The T derasa used in the present study were nursery grown in the Western Pacific and couriered to the Marine Aquatic Resources Center of the Marine Biological Laboratory (Woods Hole, MA), where they were kept at 27°C in 500-L tanks for more than 1 week prior to the studies. A i irradians used in the present study were collected in July 2010 in the coastal waters of New England and transported to the Marine Aquatic Resources Center of the Marine Biological Laboratory, where they were kept at 20°C in 500-L tanks for more than 1 week prior to the studies. On the day of the experiments, the bivalves were dissected, and the gill, heart, and adductor muscle were isolated using microsurgery instruments and a stereo operating microscope. Fresh tissue samples were obtained for measurements of ROS production ex vivo. Also, samples from the gill, heart, and mantle were frozen in liquid nitrogen for subsequent biochemical analysis.
Individual age of the clams used was determined from internal shell growth band increments as previously described (41).
H2O2 production in the gill, heart, and adductor muscle tissue samples was measured fluorometrically using the Amplex Red–horseradish peroxidase assay as described (36). The rate of H2O2 generation was assessed by measuring resorufin fluorescence for 60 minutes by a Tecan Infinite M200 plate reader. Each experiment was run in triplicates. A calibration curve was constructed using H2O2, and the production of H2O2 in the samples was expressed as pmol H2O2 released per minute, normalized to tissue wet weight.
Production of in the gill and the heart was determined using dihydroethidium, an oxidative fluorescent dye, as we previously reported (36,42). In brief, small tissue pieces were incubated with dihydroethidium (3 × 10−6 mol L−1; at room temperature, for 30 minutes). The tissues were then washed three times, embedded in optimal cutting temperature medium and cryosectioned. Optical sections were obtained and the red fluorescent images, captured at 20× magnification, were analyzed using the AutoMeasure function of the Axiovision (Carl Zeiss, Gottingen, Germany) imaging software. Four entire fields per tissue were analyzed. The mean fluorescence intensities of dihydroethidium-stained nuclei were calculated for each tissue. Thereafter, the intensity values for each animal in the group were averaged.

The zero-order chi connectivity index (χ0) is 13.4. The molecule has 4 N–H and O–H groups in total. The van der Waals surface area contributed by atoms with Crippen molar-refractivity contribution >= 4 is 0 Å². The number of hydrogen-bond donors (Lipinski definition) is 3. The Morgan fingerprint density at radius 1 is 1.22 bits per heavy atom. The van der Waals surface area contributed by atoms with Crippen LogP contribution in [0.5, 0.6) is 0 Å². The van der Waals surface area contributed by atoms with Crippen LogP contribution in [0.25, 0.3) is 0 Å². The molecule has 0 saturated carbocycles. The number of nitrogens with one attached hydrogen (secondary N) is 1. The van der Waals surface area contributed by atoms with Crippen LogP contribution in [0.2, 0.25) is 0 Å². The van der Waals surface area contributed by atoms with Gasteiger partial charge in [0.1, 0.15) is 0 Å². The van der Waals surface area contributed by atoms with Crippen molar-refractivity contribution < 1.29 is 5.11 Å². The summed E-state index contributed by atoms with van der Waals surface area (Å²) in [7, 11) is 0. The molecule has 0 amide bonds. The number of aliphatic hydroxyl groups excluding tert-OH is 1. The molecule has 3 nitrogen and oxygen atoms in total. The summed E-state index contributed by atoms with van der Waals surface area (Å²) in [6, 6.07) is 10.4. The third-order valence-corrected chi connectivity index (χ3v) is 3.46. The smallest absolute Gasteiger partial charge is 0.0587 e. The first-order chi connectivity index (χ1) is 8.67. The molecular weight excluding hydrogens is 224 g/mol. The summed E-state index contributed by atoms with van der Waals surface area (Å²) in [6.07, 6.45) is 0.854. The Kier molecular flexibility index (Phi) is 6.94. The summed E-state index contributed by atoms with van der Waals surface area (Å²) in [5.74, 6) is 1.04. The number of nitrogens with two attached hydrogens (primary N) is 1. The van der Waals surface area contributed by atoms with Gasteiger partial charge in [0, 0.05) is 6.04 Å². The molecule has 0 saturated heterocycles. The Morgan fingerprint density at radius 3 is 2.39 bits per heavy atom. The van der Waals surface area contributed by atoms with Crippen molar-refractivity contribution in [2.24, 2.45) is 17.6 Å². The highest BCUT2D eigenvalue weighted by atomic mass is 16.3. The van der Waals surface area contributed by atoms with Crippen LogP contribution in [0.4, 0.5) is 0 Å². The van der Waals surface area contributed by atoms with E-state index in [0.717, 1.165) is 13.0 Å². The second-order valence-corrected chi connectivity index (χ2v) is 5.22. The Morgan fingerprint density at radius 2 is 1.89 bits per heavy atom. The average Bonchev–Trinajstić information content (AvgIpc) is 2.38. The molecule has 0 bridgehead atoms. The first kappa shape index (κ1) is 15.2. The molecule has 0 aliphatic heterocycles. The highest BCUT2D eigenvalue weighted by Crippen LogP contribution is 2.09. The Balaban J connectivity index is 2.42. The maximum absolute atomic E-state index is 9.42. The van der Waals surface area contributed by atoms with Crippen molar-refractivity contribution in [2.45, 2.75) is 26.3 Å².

Protein carbonyl content was assessed in the gill and adductor tissues of T derasa and A i irradians using the Oxiselect Protein Carbonyl ELISA Kit (Cell Biolabs), as previously described (36).
To assess resistance to oxidative stress, the bivalves were exposed to tert-butyl hydroperoxide (TBHP) in sea water as reported (36). TBHP is an organic peroxide that is highly stable in aqueous solutions. TBHP, known to cause cellular injury and induce apoptosis in a wide variety of eukaryotic cells by damaging DNA, lipids, and proteins, is a useful tool to assess cellular oxidative stress resistance. To study organismal resistance to oxidative stress, the survival of T derasa and A i irradians exposed to 10−4 mol/L TBHP was recorded for 10 days. Death was indicated by detachment of mantle from the shell, gaping mouth, and/or lack of light- and touch-responsive closing. To contrast oxidative stress–induced biochemical alterations in the gill and adductor of T derasa and A i irradians, the bivalves were exposed to 10−4 mol/L TBHP for 24 hours and their tissues sampled.
To compare cellular resistance to oxidative stress in T derasa and A i irradians, increases in the rate of apoptosis in response to TBHP (10−4 mol L−1, for 24 hours) were assessed. Gill segments and adductor muscle tissues were homogenized in lyses buffer, and caspase 3 activity, a useful measure of apoptosis, was measured as we reported (36), using the Caspase-Glo 3/7 assay system (Promega). Luminescent intensity was measured using an Infinite M200 plate reader and were normalized to the sample protein concentration.